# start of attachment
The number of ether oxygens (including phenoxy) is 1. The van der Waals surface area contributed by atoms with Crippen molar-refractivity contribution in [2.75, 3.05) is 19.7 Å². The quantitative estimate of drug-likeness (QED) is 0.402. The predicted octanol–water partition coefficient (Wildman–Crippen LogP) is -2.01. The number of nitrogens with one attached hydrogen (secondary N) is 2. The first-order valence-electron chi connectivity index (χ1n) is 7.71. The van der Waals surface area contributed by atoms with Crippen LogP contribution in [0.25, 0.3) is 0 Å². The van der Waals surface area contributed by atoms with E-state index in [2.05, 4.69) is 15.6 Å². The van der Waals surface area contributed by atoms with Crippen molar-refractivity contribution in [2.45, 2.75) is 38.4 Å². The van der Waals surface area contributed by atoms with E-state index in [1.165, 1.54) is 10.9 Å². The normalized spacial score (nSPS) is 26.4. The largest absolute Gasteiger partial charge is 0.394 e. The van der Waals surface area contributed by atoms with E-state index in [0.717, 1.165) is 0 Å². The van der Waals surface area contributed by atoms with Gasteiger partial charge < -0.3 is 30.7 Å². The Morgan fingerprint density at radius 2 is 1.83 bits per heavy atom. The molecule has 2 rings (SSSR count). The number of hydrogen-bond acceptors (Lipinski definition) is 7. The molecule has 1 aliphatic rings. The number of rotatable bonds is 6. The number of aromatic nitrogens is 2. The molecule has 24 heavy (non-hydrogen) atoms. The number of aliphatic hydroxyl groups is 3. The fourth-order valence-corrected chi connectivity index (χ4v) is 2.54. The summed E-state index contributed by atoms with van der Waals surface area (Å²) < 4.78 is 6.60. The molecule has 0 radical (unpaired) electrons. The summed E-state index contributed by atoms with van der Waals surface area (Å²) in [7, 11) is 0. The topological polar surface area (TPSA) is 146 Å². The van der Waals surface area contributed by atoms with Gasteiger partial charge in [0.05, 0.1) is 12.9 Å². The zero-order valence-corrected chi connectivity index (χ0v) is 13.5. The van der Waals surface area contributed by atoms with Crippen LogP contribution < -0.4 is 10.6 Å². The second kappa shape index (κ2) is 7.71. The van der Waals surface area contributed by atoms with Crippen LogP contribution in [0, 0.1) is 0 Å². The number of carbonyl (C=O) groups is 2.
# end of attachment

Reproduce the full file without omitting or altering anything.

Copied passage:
The number of ether oxygens (including phenoxy) is 1. The van der Waals surface area contributed by atoms with Crippen molar-refractivity contribution in [2.75, 3.05) is 19.7 Å². The quantitative estimate of drug-likeness (QED) is 0.402. The predicted octanol–water partition coefficient (Wildman–Crippen LogP) is -2.01. The number of nitrogens with one attached hydrogen (secondary N) is 2. The first-order valence-electron chi connectivity index (χ1n) is 7.71. The van der Waals surface area contributed by atoms with Crippen LogP contribution in [0.25, 0.3) is 0 Å². The van der Waals surface area contributed by atoms with E-state index in [2.05, 4.69) is 15.6 Å². The van der Waals surface area contributed by atoms with Crippen molar-refractivity contribution in [2.45, 2.75) is 38.4 Å². The van der Waals surface area contributed by atoms with E-state index in [1.165, 1.54) is 10.9 Å². The normalized spacial score (nSPS) is 26.4. The largest absolute Gasteiger partial charge is 0.394 e. The van der Waals surface area contributed by atoms with E-state index in [0.717, 1.165) is 0 Å². The van der Waals surface area contributed by atoms with Gasteiger partial charge < -0.3 is 30.7 Å². The Morgan fingerprint density at radius 2 is 1.83 bits per heavy atom. The molecule has 2 rings (SSSR count). The number of hydrogen-bond acceptors (Lipinski definition) is 7. The molecule has 1 aliphatic rings. The number of rotatable bonds is 6. The number of aromatic nitrogens is 2. The molecule has 24 heavy (non-hydrogen) atoms. The number of aliphatic hydroxyl groups is 3. The fourth-order valence-corrected chi connectivity index (χ4v) is 2.54. The summed E-state index contributed by atoms with van der Waals surface area (Å²) < 4.78 is 6.60. The molecule has 0 radical (unpaired) electrons. The summed E-state index contributed by atoms with van der Waals surface area (Å²) in [7, 11) is 0. The topological polar surface area (TPSA) is 146 Å². The van der Waals surface area contributed by atoms with Gasteiger partial charge in [0.05, 0.1) is 12.9 Å². The zero-order valence-corrected chi connectivity index (χ0v) is 13.5. The van der Waals surface area contributed by atoms with Crippen LogP contribution < -0.4 is 10.6 Å². The second kappa shape index (κ2) is 7.71. The van der Waals surface area contributed by atoms with Crippen LogP contribution in [0, 0.1) is 0 Å². The number of carbonyl (C=O) groups is 2.